In late December, right before city schools closed for the holiday break, the United Federation of Teachers announced it was filing a lawsuit against Mayor Eric Adams, the city, and the New York State Education Department over nearly $2 billion in budget cuts for New York City public schools.
City schools had already faced a $547 million cut back in November, and two more 5% reductions were planned for the education budget in the coming months. The lawsuit alleged the cuts went against a New York State law that prevents “education funding from the temptation of local officials to deprioritize education” and requires “that the City maintain its funding of education at the same level as the prior year and that state funds be used to supplement, not supplant, local funding.”
However, on Jan. 12, Adams said he would reverse a portion of those cuts — as well as cuts to the city’s police, fire, sanitation, and parks departments – due to what the mayor called “strong fiscal management” by his administration. The November cuts were made necessary by the cost of the migrant crisis, Adams said at the time — officials initially estimated that caring for migrants would cost the city up to $12 billion – but those estimates have been revised down to $10.6 billion.
“Through responsible and effective management, we’ve been able to provide care for asylum seekers and balance the budget,” Adams said. “We did not drag our feet or waiver on our values, we made tough but necessary decisions on spending and savings early in the budget cycle.”
Adams said the city would restore $10 million to the Community Schools, as well as funding for programs like for Summer Rising, a popular school summer program that would have lost seats and hours under the previous proposal.
“I also want to emphasize that prioritizing the funding of programs like Summer Rising would not be possible without mayoral accountability,” said schools chancellor David C. Banks This mayor and I do everything that we can to make smart, informed decisions as quickly as we can that will have a positive and immediate impact on our communities all across the city.”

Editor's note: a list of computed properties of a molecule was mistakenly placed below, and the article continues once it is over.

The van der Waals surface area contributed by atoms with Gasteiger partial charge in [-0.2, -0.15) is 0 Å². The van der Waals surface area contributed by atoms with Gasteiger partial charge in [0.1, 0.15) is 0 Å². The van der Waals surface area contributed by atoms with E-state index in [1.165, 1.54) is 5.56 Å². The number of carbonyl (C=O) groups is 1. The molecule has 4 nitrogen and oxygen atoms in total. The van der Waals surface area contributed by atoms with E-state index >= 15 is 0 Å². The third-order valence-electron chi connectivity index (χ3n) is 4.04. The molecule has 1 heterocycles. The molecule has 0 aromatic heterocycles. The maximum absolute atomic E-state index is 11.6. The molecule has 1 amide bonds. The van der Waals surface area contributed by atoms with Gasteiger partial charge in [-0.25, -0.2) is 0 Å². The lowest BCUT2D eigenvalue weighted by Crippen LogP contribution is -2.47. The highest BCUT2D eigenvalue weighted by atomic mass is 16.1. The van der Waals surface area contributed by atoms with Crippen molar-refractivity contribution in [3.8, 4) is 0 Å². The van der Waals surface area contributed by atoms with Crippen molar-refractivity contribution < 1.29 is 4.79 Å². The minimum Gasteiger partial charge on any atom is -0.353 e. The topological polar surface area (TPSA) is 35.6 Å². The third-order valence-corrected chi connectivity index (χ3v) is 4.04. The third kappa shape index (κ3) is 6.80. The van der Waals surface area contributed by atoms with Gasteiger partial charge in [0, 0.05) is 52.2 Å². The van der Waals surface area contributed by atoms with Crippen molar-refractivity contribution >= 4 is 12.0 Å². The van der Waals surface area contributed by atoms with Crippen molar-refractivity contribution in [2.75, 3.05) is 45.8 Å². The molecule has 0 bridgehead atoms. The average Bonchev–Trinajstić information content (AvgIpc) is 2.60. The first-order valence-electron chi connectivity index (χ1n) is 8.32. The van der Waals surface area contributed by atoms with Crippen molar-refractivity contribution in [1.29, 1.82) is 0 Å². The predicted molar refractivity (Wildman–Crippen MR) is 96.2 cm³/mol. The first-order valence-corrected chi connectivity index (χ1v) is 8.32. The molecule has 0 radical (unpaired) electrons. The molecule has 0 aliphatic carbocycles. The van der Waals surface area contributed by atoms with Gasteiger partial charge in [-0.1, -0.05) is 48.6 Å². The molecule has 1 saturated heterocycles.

The following week, Adams unveiled his newest $109.4 billion preliminary budget for the coming fiscal year, which lessened budget cuts for the Departments of Education, Social Services, Youth and Community Development and Aging. Rather than cutting 5% of its budget next year, the DOE will have to cut roughly .6% — but that’s still a drop of more than $100 million, in addition to the $600 million cut announced last fall.
When asked if the proposed changes to the budget would impact the lawsuit, UFT spokesperson Alison Gendar said the union would have to wait see how things play out.
“We will review any budget changes,” Gendar said.
Suit says schools are already under-resourced
The lawsuit filed against the initial budget cuts said that 653 public schools — nearly half of the city’s schools — are already reducing their budgets because of a dip in enrollment. It also adds “the mayor’s draconian cuts are as unnecessary as they are illegal. While the law allows a reduction in education spending proportional to a decrease in City revenue, the opposite is expected to occur.”
“We eagerly are embracing our newcomers,” said Karen Alford, UFT vice president of elementary schools and board president of the United Community Schools, a plaintiff in the lawsuit. “But schools are being asked to do more with less. How are we supposed to teach? You can’t keep pulling resources and funds.”
Some said the mayor was placing undue blame on the migrant crisis.
“I think the mayor is mismanaging and scapegoating migrants,” said Jennifer Goddard, president of the Parent Teacher Association at Seth Low IS96K in Bensonhurst, a school set to lose $471,399 from its immediate budget, as per the lawsuit. “[He’s] creating even more xenophobic outrage instead of talking about how asylum seekers are one of many budget needs that demand creative and collaborative solutions.”
Plaintiffs and those from schools mentioned in the lawsuit told Brooklyn Paper they were outraged by recent budget cuts, and said they fear what will happen to their students if resources and programs are continuously taken away. They worry about students’ academic performances after the pandemic, as well as their social-emotional skills and safety.